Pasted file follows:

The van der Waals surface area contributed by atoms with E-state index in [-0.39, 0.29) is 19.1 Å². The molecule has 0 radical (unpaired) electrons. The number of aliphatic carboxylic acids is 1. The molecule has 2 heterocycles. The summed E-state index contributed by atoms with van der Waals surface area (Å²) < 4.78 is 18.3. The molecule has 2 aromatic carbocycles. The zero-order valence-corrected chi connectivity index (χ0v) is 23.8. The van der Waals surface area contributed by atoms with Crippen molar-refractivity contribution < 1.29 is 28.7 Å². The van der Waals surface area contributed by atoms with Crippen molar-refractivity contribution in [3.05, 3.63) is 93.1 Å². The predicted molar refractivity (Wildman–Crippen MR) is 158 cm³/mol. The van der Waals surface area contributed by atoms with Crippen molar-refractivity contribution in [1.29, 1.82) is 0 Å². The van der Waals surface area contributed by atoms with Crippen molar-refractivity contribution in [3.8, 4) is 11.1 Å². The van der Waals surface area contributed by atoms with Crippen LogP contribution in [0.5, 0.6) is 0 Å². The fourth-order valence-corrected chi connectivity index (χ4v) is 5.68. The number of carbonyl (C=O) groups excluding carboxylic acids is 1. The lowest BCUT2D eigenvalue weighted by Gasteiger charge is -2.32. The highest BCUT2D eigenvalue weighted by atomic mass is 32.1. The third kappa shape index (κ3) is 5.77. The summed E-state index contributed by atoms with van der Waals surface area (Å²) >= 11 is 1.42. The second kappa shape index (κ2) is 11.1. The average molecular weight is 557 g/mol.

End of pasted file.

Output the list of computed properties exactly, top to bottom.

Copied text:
The van der Waals surface area contributed by atoms with E-state index in [-0.39, 0.29) is 19.1 Å². The molecule has 0 radical (unpaired) electrons. The number of aliphatic carboxylic acids is 1. The molecule has 2 heterocycles. The summed E-state index contributed by atoms with van der Waals surface area (Å²) < 4.78 is 18.3. The molecule has 2 aromatic carbocycles. The zero-order valence-corrected chi connectivity index (χ0v) is 23.8. The van der Waals surface area contributed by atoms with Crippen molar-refractivity contribution < 1.29 is 28.7 Å². The van der Waals surface area contributed by atoms with Crippen molar-refractivity contribution in [3.05, 3.63) is 93.1 Å². The predicted molar refractivity (Wildman–Crippen MR) is 158 cm³/mol. The van der Waals surface area contributed by atoms with Crippen molar-refractivity contribution in [1.29, 1.82) is 0 Å². The van der Waals surface area contributed by atoms with Crippen molar-refractivity contribution in [3.8, 4) is 11.1 Å². The van der Waals surface area contributed by atoms with Crippen LogP contribution in [0.5, 0.6) is 0 Å². The fourth-order valence-corrected chi connectivity index (χ4v) is 5.68. The number of carbonyl (C=O) groups excluding carboxylic acids is 1. The lowest BCUT2D eigenvalue weighted by Gasteiger charge is -2.32. The highest BCUT2D eigenvalue weighted by atomic mass is 32.1. The third kappa shape index (κ3) is 5.77. The summed E-state index contributed by atoms with van der Waals surface area (Å²) >= 11 is 1.42. The second kappa shape index (κ2) is 11.1. The average molecular weight is 557 g/mol.